When you eat at a restaurant in Europe, gratuity is included in the menu prices. You don’t tip your server unless you’ve had exceptional service and you want to give them a little extra. Maybe a Euro or two, not 20%. While sitting in a Florentine restaurant we chuckled to each other after we saw the €50 tip that Americans had left behind at a table next to us. A win for the server!No-tipping has recently been in the news as Danny Meyer has announced a no-tipping policy at his 13 famed New York City restaurants like Gramercy Tavern and The Modern at the Museum of Modern Art. At the same time, Thad Vogler of San Francisco’s Bar Agricoleand Trou Normand has announced pulling out of the service-included model and going back to the American tipping model because he has a hard time retaining servers.
We happened upon Bar Agricole while waiting for our dinner reservations close by and were surprised and excited to see “Service Included” on the menu. We are disappointed that they’re going away from that model. We appreciate the European no-tipping experience, and even though it may mean your server isn’t incentivized by the prospect of a large tip, at least you don’t have to think about it and can just enjoy your meal.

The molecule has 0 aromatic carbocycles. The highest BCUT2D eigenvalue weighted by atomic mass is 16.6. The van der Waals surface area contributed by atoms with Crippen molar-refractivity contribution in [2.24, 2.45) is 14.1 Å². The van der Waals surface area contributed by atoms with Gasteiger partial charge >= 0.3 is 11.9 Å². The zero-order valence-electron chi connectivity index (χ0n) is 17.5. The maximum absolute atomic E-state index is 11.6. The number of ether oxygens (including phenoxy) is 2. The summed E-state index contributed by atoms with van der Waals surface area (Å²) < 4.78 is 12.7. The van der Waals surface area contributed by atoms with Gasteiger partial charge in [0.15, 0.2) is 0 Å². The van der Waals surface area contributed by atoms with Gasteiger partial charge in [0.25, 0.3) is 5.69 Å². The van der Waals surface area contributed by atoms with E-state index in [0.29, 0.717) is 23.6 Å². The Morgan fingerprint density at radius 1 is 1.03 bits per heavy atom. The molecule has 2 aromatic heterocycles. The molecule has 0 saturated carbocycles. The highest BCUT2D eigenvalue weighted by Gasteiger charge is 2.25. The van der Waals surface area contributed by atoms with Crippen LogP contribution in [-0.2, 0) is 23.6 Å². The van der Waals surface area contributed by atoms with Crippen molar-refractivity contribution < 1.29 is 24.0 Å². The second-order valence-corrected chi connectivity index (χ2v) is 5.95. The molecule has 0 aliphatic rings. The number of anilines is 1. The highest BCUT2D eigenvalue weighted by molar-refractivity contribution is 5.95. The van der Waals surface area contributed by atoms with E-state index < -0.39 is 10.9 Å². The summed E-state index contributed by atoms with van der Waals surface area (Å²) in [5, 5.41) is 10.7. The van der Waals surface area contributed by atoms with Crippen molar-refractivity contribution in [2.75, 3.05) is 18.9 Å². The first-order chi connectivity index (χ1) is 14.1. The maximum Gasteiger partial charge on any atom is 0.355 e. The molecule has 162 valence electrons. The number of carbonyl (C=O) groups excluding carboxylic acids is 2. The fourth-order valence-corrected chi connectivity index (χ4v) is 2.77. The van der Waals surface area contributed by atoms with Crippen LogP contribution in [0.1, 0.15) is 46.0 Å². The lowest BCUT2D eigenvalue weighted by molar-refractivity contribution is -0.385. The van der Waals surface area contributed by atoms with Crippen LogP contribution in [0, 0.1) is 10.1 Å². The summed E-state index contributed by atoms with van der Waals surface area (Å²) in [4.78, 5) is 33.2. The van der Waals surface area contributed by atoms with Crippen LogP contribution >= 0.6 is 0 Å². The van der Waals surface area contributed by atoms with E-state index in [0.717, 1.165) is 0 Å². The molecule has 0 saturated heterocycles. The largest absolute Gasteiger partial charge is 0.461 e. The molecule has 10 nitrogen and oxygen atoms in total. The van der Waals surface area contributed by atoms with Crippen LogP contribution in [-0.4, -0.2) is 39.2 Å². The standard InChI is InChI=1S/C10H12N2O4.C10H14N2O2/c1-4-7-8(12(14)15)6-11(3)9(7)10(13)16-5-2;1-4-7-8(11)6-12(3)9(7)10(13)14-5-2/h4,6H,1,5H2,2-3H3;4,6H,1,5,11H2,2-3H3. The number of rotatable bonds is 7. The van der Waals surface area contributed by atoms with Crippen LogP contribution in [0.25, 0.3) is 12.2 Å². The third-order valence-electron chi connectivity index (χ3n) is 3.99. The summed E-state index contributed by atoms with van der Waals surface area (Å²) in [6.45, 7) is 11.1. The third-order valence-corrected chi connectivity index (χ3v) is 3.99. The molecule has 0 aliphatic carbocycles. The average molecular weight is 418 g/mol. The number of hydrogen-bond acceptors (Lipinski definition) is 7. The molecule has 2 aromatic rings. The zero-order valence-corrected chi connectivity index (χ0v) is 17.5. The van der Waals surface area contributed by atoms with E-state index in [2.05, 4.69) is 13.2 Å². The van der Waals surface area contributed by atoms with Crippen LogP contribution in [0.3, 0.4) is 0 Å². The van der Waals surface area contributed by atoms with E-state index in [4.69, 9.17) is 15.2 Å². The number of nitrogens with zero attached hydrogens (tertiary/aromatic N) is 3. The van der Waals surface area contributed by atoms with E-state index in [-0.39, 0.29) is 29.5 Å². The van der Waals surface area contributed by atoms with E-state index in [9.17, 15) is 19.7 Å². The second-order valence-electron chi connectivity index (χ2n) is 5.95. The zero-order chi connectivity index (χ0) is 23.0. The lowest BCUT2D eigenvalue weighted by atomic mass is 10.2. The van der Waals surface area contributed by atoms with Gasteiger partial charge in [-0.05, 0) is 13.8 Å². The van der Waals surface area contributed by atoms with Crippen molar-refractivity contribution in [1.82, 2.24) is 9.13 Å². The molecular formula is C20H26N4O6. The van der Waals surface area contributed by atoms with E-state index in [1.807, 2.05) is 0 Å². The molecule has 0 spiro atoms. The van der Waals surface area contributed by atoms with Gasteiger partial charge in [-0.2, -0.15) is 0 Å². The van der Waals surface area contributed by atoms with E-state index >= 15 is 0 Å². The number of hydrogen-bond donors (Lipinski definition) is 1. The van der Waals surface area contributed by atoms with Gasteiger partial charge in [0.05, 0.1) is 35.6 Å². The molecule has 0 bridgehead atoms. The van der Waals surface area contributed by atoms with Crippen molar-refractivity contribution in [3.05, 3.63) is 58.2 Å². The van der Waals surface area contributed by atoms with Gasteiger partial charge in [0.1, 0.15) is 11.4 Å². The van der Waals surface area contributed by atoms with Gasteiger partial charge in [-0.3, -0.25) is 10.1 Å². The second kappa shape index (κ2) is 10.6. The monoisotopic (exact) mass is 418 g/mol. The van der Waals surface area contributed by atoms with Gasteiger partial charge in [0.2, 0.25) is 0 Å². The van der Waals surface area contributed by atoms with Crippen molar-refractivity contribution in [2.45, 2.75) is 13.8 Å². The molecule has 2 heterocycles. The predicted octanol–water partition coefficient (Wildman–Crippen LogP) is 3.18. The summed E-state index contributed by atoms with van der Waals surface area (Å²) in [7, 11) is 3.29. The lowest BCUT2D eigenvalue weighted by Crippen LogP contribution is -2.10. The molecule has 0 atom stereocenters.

According to Talia Ralph, no-tipping policies may help with sexual harassment and provide more equal pay between the front and back of the house staff. Additionally, it’s helping with the chef shortage that’s been an issue in places like San Francisco, New York, and Chicago. It apparently hasn’t worked for Vogler, but it has worked for Bar Marco in Pittsburgh. Even Joe’s Crab Shack has moved to the no-tipping model.
We hope that Meyer will be successful and that it will continue to become a trend for other American restaurants! Have you experienced a restaurant with no-tipping or a hospitality fee? What do you think about the tip debate?
Check out Eater’s “The economics of the tipping debate” video: